We recently saw the 75th anniversary of the birth of arguably the most celebrated martial artist of all time: Bruce Lee. An artist, actor, and philosopher, Lee set the bar for a generation of martial arts film buffs. While others have come close, none have touched the master.
One of the more interesting contributions Lee made to martial arts was his mastery of many forms, yet the rejection of form at all. As a young man, Lee became involved in a few street fights, so his parents decided it was time for him to learn some self-defense. His father began the training, but eventually Lee studied Wing Chun in a formal setting. Unfortunately, the fights continued and eventually Lee was sent to America to live with family there. He began teaching martial arts as he understood them, and it was this journey that led to his belief that street fighting should not simply be one form or another.
The “style of no style” emerged, using training combinations of martial arts, fencing, boxing, weight training, running, and stretching. This unmeasured and chaotic form of training was what Lee believed would make the most successful street fighter. The rigidity of the different forms prevented him, he believed, from adapting to the unexpected in street fighting, so a more well-rounded approach to training would make him a more flexible fighter.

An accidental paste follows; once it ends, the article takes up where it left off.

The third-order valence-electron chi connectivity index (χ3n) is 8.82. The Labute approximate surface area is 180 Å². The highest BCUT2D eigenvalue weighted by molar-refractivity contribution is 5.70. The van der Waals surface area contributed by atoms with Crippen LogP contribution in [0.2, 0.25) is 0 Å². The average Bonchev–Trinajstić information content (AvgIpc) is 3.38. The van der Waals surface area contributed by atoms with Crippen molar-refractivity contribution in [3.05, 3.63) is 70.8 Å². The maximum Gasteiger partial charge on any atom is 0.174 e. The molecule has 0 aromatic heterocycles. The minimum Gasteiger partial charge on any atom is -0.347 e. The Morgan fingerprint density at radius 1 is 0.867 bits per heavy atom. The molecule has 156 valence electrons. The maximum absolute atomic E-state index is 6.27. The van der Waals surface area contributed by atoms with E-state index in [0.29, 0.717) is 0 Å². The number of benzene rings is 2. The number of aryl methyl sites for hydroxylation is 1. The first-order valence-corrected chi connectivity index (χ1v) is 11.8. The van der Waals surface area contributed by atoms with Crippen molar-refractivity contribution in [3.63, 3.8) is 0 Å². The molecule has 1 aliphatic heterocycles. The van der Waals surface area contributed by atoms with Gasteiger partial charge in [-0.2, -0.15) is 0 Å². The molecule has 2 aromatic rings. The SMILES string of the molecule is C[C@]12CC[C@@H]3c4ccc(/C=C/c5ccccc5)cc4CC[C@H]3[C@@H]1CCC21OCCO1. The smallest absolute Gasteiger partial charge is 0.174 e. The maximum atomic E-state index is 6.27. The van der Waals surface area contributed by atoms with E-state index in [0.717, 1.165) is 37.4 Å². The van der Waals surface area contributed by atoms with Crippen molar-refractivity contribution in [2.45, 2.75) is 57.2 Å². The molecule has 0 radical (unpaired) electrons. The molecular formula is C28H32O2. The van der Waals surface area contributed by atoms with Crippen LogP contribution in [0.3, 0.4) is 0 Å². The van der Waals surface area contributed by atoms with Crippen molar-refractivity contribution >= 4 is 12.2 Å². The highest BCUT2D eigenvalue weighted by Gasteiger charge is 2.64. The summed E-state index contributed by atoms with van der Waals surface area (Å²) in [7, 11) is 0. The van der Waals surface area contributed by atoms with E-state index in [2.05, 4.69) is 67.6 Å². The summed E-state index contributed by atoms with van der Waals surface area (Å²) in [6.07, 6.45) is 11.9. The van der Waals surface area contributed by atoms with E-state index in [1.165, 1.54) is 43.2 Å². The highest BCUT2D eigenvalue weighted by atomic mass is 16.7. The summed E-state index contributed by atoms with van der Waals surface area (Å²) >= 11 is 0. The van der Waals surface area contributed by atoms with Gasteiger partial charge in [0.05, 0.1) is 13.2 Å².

It certainly gave him a leg up in the film industry. To this day, no martial artist has developed an original approach and adapted it to the screen the way Bruce Lee did. Fight sequences in a Lee film seem natural, spontaneous, and sincere, while too many others seem orchestrated, dampened, and artificial. There simply is no film in 2015 to hold a candle to Enter the Dragon or Fist of Fury, largely because Lee insisted on so much input and control during filming.
Perhaps with the resurgence of martial arts in television and film, artists will be motivated to seek the purity of the Lee genre of martial arts and its expression in film. Until then, we content ourselves with worthy attempts to revive the philosophy, scale, and power of Lee’s life in martial arts and film.